12 Realigning Elections 1912 Election §In 1912, A schism in the Republican Party Former Republican president Teddy Roosevelt campaigned for the presidency as a Progressive. (Bull Moose Party) §Three candidates: Woodrow Wilson (Democrat), William Howard Taft (Republican) and Theodore Roosevelt (Progressive). The Republican split allowed Wilson to win the presidency. Republicans dominated until Franklin D. Roosevelt (1932; Democrat)was elected

13 Realigning Elections 1932 Election " The Modern Period" FDR won the 1932, 1936, 1940, and 1944 Elections New Deal that he crafted is still with us. Nat'l Gov't regulating and promoting our economy still an issue between the two parties today New Deal Coalition

14 Realignment Major shift of philosophy within a party and marks a major change in a party's ideology (usually happens after a critical election.) FDR's (D) New Deal supported by city dwellers, blue collar workers, labor unions, the poor, Catholics, Jews, the South, and Af. Americans Coalition of N. Liberals and S. Conservatives held most of the control of the W.H. and Congress until 1968 New Deal encouraged larger government influence in social programs. (Democratic Platform)

15 ·“Gridlock” – Congress and Presidency controlled by different parties · Republican sweep of Congress and Presidency - party loyalty stronger? · split the Presidency and Congress again ·2008 – Democratic sweep ·2010 – Republicans take back Congress · ??? Realignment

16 De-alignment If alignment is the shift in party eras, then people gradually moving away from their party based on ideology is de-alignment Example of this would be Southern Democrats converting to the Republican Party because of the R's more conservative stance.

17 Period of Divided Government (Modern Era) Vietnam brought the Reps back into power (6/8 Pres) Reagan (R): Pulled support from middle class Democrats Clinton (D): Had Democratic majority but between '92 and '96 terms fought ideological battle Liberals, moderates, and conservatives who did not vote on party lines Party controls the White House but loses control of Congress Since 1953

18 Party Systems Two Party System Two major parties that dominate elections Must remain moderate when making and implementing policies (Something a multiparty doesn't necessarily have to do.) Minor parties exist usually running on a specific ideology Communist, Prohibition, Libertarian, Green Parties etc. Minor parties may not win but can cause a split in voters for a party Ex) Ted Roosevelt won 88 Electoral Votes allowing W. Wilson to win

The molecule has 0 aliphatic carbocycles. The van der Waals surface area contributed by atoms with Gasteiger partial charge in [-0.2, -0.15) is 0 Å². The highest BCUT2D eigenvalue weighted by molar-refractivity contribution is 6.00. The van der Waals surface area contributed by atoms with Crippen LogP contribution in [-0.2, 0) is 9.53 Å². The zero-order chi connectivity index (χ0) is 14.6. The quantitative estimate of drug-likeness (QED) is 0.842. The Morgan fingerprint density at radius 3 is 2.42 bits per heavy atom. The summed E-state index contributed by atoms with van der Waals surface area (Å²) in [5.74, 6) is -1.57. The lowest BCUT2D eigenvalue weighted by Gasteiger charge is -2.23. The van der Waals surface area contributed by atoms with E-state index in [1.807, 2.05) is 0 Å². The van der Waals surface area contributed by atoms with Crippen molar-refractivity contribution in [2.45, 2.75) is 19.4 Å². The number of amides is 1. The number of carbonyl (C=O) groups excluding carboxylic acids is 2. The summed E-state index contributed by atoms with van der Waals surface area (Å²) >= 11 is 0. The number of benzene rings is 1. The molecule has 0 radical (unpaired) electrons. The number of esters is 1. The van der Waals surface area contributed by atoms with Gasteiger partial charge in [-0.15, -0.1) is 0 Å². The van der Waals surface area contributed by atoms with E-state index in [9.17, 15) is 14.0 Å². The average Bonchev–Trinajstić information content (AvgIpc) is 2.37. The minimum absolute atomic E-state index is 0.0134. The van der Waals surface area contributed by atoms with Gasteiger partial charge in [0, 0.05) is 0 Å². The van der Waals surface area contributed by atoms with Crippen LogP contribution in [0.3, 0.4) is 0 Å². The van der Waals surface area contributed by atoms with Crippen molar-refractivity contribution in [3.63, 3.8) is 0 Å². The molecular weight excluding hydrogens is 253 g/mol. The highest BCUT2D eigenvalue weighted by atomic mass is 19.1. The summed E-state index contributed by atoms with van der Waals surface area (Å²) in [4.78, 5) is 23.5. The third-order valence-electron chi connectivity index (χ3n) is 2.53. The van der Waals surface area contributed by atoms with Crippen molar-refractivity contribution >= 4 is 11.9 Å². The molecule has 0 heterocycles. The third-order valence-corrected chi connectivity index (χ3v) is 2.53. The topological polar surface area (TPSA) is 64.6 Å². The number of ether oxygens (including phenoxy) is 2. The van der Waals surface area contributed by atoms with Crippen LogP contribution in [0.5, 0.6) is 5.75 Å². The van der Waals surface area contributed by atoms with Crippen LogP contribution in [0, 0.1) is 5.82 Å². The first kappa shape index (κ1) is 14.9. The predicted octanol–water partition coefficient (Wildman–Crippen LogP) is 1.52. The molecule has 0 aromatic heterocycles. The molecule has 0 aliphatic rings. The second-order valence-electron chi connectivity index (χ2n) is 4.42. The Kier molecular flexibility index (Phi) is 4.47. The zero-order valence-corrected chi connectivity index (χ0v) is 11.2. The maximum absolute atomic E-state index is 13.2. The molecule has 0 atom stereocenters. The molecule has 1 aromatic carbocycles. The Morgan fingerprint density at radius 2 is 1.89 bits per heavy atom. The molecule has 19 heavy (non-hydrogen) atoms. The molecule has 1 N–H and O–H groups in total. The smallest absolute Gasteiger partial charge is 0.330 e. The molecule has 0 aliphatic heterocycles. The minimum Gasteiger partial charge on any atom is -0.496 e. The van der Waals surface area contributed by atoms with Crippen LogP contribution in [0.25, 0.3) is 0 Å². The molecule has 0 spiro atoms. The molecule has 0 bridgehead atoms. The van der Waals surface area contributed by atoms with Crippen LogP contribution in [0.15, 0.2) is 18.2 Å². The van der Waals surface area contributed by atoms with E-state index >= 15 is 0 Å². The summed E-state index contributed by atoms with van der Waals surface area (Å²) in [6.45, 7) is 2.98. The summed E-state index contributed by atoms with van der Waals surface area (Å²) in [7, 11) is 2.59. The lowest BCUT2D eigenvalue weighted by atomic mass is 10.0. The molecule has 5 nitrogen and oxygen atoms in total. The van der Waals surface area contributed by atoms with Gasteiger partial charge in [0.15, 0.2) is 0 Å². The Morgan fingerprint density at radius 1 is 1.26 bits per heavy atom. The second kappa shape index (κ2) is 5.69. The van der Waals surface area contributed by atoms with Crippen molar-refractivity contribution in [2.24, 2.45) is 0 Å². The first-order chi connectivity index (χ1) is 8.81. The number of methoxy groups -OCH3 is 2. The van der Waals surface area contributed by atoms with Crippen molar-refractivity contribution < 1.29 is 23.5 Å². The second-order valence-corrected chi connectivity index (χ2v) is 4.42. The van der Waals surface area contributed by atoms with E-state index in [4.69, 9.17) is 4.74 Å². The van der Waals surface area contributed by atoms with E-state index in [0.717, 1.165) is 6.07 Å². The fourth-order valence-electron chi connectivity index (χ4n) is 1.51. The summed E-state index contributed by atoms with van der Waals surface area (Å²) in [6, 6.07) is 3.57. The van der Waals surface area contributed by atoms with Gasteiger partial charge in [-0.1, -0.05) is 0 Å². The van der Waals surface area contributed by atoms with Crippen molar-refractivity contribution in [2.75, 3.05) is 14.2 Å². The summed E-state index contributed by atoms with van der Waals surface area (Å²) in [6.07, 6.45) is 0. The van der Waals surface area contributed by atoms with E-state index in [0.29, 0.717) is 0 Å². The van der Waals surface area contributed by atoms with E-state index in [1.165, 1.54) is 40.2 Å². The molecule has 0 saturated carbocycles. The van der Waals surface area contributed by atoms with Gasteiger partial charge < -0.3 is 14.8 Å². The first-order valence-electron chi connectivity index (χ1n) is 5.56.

19 Third Parties have played a role in politics Types ·Individual personality – those dominated by one figure head (Ex. – 1912 Theodore Roosevelt – Bull-Moose) (1968 George Wallace – American Independent Party) ·Long-lasting goal or ideology – (Ex. – Abolitionists, Prohibitionists, Socialists) ·Has many obstacles to over come No access to debates, funding, winner-take-all system, etc.

20 Why do we have a two Party System The foundations of the system Fed vs. Anti-Fed started it all Sectional Politics (North vs. South) The longevity of the parties Two parties have lasted throughout time due to parent/child socialization The Common views among Americans Private property, individual prosperity, religious backgrounds, economics The winner-take-all electoral system Outcome of elections is based on the plurality Winner of the most votes in a state, gets all the electoral votes in that state. (Opposite Proportional representation) Some hold run-off elections until a candidate obtains at least one vote over 50% of the votes. State and federal laws favoring the two-party system The Federal Election Commission (FEC) rules for campaign financing also place restrictions on minor-party candidates.

21 Shortens the timeframe for candidates wrapping up the nomination. Affects strategic decisions (e.g., allocation of funds, time). Advantages those with more prominence or better name recognition early in the process. Consequences of a winner-take-all system

22 Party Organization Provides structure and framework to recruit members Party Platform Jobs in Party oCampaign consultants oFundraisers oLocal, state, and national executives oNational staff members Township Chair and Committee County Chair and Committee State Chair and Committee National Convention/Delegates Nat'l Chair and Nat'l Committee